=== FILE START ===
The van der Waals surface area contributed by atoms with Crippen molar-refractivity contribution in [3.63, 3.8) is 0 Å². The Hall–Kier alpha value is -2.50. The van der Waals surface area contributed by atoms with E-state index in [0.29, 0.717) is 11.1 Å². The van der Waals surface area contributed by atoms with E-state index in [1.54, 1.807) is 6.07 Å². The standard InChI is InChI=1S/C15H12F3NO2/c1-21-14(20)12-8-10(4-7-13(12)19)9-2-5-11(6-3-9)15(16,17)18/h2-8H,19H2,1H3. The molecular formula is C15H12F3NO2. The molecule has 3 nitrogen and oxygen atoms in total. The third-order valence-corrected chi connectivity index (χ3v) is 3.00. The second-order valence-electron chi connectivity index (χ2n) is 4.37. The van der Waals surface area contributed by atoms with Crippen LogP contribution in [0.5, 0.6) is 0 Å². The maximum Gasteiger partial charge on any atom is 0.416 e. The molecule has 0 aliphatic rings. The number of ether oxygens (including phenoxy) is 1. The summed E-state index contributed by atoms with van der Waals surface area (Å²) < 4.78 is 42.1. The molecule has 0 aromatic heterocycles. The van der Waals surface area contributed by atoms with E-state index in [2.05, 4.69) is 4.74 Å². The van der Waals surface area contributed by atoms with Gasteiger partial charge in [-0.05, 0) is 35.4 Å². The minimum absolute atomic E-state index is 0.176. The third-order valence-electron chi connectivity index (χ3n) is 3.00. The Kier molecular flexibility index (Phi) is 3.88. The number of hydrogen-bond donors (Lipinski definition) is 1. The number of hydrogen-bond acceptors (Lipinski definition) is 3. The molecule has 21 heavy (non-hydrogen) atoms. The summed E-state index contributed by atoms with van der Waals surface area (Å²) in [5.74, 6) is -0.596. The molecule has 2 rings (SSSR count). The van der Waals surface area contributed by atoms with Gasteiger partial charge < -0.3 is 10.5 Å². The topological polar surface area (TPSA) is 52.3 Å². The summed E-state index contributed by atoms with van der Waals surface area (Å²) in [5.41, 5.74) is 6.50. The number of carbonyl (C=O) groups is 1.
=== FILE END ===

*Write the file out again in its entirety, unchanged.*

The van der Waals surface area contributed by atoms with Crippen molar-refractivity contribution in [3.63, 3.8) is 0 Å². The Hall–Kier alpha value is -2.50. The van der Waals surface area contributed by atoms with E-state index in [0.29, 0.717) is 11.1 Å². The van der Waals surface area contributed by atoms with E-state index in [1.54, 1.807) is 6.07 Å². The standard InChI is InChI=1S/C15H12F3NO2/c1-21-14(20)12-8-10(4-7-13(12)19)9-2-5-11(6-3-9)15(16,17)18/h2-8H,19H2,1H3. The molecular formula is C15H12F3NO2. The molecule has 3 nitrogen and oxygen atoms in total. The third-order valence-corrected chi connectivity index (χ3v) is 3.00. The second-order valence-electron chi connectivity index (χ2n) is 4.37. The van der Waals surface area contributed by atoms with Crippen LogP contribution in [0.5, 0.6) is 0 Å². The maximum Gasteiger partial charge on any atom is 0.416 e. The molecule has 0 aliphatic rings. The number of ether oxygens (including phenoxy) is 1. The summed E-state index contributed by atoms with van der Waals surface area (Å²) < 4.78 is 42.1. The molecule has 0 aromatic heterocycles. The van der Waals surface area contributed by atoms with E-state index in [2.05, 4.69) is 4.74 Å². The van der Waals surface area contributed by atoms with Gasteiger partial charge in [-0.05, 0) is 35.4 Å². The minimum absolute atomic E-state index is 0.176. The third-order valence-electron chi connectivity index (χ3n) is 3.00. The Kier molecular flexibility index (Phi) is 3.88. The number of hydrogen-bond donors (Lipinski definition) is 1. The number of hydrogen-bond acceptors (Lipinski definition) is 3. The molecule has 21 heavy (non-hydrogen) atoms. The summed E-state index contributed by atoms with van der Waals surface area (Å²) in [5.74, 6) is -0.596. The molecule has 2 rings (SSSR count). The van der Waals surface area contributed by atoms with Gasteiger partial charge < -0.3 is 10.5 Å². The topological polar surface area (TPSA) is 52.3 Å². The summed E-state index contributed by atoms with van der Waals surface area (Å²) in [5.41, 5.74) is 6.50. The number of carbonyl (C=O) groups is 1.